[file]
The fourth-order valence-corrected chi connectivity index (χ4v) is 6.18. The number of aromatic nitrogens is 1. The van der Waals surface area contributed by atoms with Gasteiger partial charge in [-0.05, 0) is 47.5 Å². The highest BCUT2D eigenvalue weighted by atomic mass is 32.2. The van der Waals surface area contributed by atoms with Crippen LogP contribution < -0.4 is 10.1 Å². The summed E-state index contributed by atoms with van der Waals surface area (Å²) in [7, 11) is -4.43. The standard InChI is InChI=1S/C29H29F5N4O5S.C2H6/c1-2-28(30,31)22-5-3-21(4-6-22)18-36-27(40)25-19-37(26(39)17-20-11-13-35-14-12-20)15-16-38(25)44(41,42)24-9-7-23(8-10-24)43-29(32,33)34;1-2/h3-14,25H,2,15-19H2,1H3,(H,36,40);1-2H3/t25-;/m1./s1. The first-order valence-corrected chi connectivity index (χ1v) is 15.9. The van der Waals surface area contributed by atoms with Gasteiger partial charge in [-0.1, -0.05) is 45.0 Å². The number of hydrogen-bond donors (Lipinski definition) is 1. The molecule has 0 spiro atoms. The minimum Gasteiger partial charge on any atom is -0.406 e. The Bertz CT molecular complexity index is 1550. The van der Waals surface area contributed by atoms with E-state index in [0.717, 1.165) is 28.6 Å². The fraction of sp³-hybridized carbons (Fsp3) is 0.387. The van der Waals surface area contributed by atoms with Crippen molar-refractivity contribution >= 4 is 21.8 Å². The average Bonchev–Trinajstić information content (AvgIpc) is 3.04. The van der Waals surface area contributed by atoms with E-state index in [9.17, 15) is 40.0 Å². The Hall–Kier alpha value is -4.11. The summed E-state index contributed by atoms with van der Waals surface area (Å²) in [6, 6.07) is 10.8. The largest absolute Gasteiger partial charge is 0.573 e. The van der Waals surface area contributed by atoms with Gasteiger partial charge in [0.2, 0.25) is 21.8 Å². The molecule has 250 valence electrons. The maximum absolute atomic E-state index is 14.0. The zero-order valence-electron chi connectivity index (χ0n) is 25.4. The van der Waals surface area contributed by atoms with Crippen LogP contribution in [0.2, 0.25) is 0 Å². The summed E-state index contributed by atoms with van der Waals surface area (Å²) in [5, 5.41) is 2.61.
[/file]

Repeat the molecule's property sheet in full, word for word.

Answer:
The fourth-order valence-corrected chi connectivity index (χ4v) is 6.18. The number of aromatic nitrogens is 1. The van der Waals surface area contributed by atoms with Gasteiger partial charge in [-0.05, 0) is 47.5 Å². The highest BCUT2D eigenvalue weighted by atomic mass is 32.2. The van der Waals surface area contributed by atoms with Crippen LogP contribution < -0.4 is 10.1 Å². The summed E-state index contributed by atoms with van der Waals surface area (Å²) in [7, 11) is -4.43. The standard InChI is InChI=1S/C29H29F5N4O5S.C2H6/c1-2-28(30,31)22-5-3-21(4-6-22)18-36-27(40)25-19-37(26(39)17-20-11-13-35-14-12-20)15-16-38(25)44(41,42)24-9-7-23(8-10-24)43-29(32,33)34;1-2/h3-14,25H,2,15-19H2,1H3,(H,36,40);1-2H3/t25-;/m1./s1. The first-order valence-corrected chi connectivity index (χ1v) is 15.9. The van der Waals surface area contributed by atoms with Gasteiger partial charge in [-0.1, -0.05) is 45.0 Å². The number of hydrogen-bond donors (Lipinski definition) is 1. The molecule has 0 spiro atoms. The minimum Gasteiger partial charge on any atom is -0.406 e. The Bertz CT molecular complexity index is 1550. The van der Waals surface area contributed by atoms with E-state index in [0.717, 1.165) is 28.6 Å². The fraction of sp³-hybridized carbons (Fsp3) is 0.387. The van der Waals surface area contributed by atoms with Crippen molar-refractivity contribution >= 4 is 21.8 Å². The average Bonchev–Trinajstić information content (AvgIpc) is 3.04. The van der Waals surface area contributed by atoms with E-state index in [9.17, 15) is 40.0 Å². The Hall–Kier alpha value is -4.11. The summed E-state index contributed by atoms with van der Waals surface area (Å²) in [6, 6.07) is 10.8. The largest absolute Gasteiger partial charge is 0.573 e. The van der Waals surface area contributed by atoms with Gasteiger partial charge in [0.2, 0.25) is 21.8 Å². The molecule has 250 valence electrons. The maximum absolute atomic E-state index is 14.0. The zero-order valence-electron chi connectivity index (χ0n) is 25.4. The van der Waals surface area contributed by atoms with Crippen LogP contribution in [0.2, 0.25) is 0 Å². The summed E-state index contributed by atoms with van der Waals surface area (Å²) in [5, 5.41) is 2.61.